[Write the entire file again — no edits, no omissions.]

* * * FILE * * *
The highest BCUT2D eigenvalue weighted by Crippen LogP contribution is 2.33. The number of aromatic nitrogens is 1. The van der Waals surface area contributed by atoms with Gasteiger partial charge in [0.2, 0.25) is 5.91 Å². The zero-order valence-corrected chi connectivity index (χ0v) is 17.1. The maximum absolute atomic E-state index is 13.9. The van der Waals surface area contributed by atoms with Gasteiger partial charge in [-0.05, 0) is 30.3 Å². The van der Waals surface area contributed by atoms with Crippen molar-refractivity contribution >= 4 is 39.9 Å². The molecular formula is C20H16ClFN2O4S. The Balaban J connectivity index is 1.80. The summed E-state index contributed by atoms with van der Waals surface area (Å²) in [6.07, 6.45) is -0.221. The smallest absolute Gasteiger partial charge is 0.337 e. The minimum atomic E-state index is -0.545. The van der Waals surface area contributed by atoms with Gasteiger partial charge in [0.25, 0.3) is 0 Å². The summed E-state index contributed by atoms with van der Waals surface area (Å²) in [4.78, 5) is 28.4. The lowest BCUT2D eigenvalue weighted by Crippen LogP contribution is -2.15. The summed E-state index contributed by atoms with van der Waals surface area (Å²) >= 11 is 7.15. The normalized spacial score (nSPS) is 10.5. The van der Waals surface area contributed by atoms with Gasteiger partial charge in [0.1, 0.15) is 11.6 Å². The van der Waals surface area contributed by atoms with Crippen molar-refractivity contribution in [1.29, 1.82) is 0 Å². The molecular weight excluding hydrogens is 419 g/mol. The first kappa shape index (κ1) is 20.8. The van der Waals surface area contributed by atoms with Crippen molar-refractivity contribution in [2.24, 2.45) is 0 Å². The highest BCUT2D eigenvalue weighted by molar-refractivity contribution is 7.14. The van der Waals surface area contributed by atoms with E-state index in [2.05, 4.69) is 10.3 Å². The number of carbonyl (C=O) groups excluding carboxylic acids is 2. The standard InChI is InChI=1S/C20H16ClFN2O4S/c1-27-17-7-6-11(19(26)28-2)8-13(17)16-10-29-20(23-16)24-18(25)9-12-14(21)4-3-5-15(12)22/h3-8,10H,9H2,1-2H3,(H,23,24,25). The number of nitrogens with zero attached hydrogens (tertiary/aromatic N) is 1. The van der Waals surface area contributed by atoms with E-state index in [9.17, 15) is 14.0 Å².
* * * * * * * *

The highest BCUT2D eigenvalue weighted by Crippen LogP contribution is 2.33. The number of aromatic nitrogens is 1. The van der Waals surface area contributed by atoms with Gasteiger partial charge in [0.2, 0.25) is 5.91 Å². The zero-order valence-corrected chi connectivity index (χ0v) is 17.1. The maximum absolute atomic E-state index is 13.9. The van der Waals surface area contributed by atoms with Gasteiger partial charge in [-0.05, 0) is 30.3 Å². The van der Waals surface area contributed by atoms with Crippen molar-refractivity contribution >= 4 is 39.9 Å². The molecular formula is C20H16ClFN2O4S. The Balaban J connectivity index is 1.80. The summed E-state index contributed by atoms with van der Waals surface area (Å²) in [6.07, 6.45) is -0.221. The smallest absolute Gasteiger partial charge is 0.337 e. The minimum atomic E-state index is -0.545. The van der Waals surface area contributed by atoms with Gasteiger partial charge in [0.25, 0.3) is 0 Å². The summed E-state index contributed by atoms with van der Waals surface area (Å²) in [4.78, 5) is 28.4. The lowest BCUT2D eigenvalue weighted by Crippen LogP contribution is -2.15. The summed E-state index contributed by atoms with van der Waals surface area (Å²) >= 11 is 7.15. The normalized spacial score (nSPS) is 10.5. The van der Waals surface area contributed by atoms with Gasteiger partial charge in [0.1, 0.15) is 11.6 Å². The van der Waals surface area contributed by atoms with Crippen molar-refractivity contribution in [1.29, 1.82) is 0 Å². The molecular weight excluding hydrogens is 419 g/mol. The first kappa shape index (κ1) is 20.8. The van der Waals surface area contributed by atoms with Crippen molar-refractivity contribution in [2.24, 2.45) is 0 Å². The highest BCUT2D eigenvalue weighted by molar-refractivity contribution is 7.14. The van der Waals surface area contributed by atoms with E-state index in [2.05, 4.69) is 10.3 Å². The number of carbonyl (C=O) groups excluding carboxylic acids is 2. The standard InChI is InChI=1S/C20H16ClFN2O4S/c1-27-17-7-6-11(19(26)28-2)8-13(17)16-10-29-20(23-16)24-18(25)9-12-14(21)4-3-5-15(12)22/h3-8,10H,9H2,1-2H3,(H,23,24,25). The number of nitrogens with zero attached hydrogens (tertiary/aromatic N) is 1. The van der Waals surface area contributed by atoms with E-state index in [9.17, 15) is 14.0 Å².